When and How To Drill a Pilot Hole
Should you drill a pilot hole or not? Learn what a pilot hole is, when they're necessary and how to determine adequate hole size.
There’s nothing worse for a DIYer than throwing away a perfectly good piece of wood because you made a drilling mistake. Pilot holes help prevent that. Pilot holes are drilled into a piece of material before fastening that material with a screw. There are a few reasons why it’s smart to drill a pilot hole.
When To Drill a Pilot Hole
Three common reasons to drill a pilot hole are:
- When screwing though the edge or end of material. A pilot hole allows the screw threads to cut directly into the hole, which reduces the risk of splitting wood near an end or edge.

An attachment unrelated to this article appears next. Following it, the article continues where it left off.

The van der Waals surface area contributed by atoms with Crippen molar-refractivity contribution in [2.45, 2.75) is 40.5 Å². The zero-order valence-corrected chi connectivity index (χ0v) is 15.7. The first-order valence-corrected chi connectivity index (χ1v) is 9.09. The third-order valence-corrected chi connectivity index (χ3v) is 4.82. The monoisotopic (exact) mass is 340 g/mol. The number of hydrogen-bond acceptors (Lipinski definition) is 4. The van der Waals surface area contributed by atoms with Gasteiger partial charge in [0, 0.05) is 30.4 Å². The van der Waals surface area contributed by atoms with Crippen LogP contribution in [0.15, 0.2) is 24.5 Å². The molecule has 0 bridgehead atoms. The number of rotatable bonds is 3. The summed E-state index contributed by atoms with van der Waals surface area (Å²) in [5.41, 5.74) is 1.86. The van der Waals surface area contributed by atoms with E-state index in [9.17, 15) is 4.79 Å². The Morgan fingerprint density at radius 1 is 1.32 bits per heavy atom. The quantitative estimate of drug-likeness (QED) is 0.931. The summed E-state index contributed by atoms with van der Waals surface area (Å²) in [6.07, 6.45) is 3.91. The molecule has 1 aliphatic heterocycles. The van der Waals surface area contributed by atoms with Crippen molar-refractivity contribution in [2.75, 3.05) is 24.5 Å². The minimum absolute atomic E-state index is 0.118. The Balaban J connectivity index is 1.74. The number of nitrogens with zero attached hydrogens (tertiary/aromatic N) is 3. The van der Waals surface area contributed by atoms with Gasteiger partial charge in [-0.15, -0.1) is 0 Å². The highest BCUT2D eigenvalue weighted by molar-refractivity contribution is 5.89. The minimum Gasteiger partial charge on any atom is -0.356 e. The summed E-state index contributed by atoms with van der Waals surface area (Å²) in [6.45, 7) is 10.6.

- When you need precise screw locations. Tips of screws don’t always enter material accurately. It’s much easier to drill precise locations with a drill bit than the tip of a screw. Create a pilot hole before inserting the screws for a more reliably accurate screw location.
- When screwing through dense materials, such as hardwood and laminate. Screwing directly into wood and other dense materials requires a lot of force. Drilling a pilot hole reduces the pressure to drive a screw through the material. Drilling a pilot hole into softwoods like pine and spruce typically isn’t required unless it falls under the other categories listed above.
How To Drill a Pilot Hole
Use a drill bit that’s the same diameter as the shank of the screw. Then drill a pilot hole into the material that’s the same depth as the screw you’ll be fastening. Now you’re ready to insert and fasten the screw.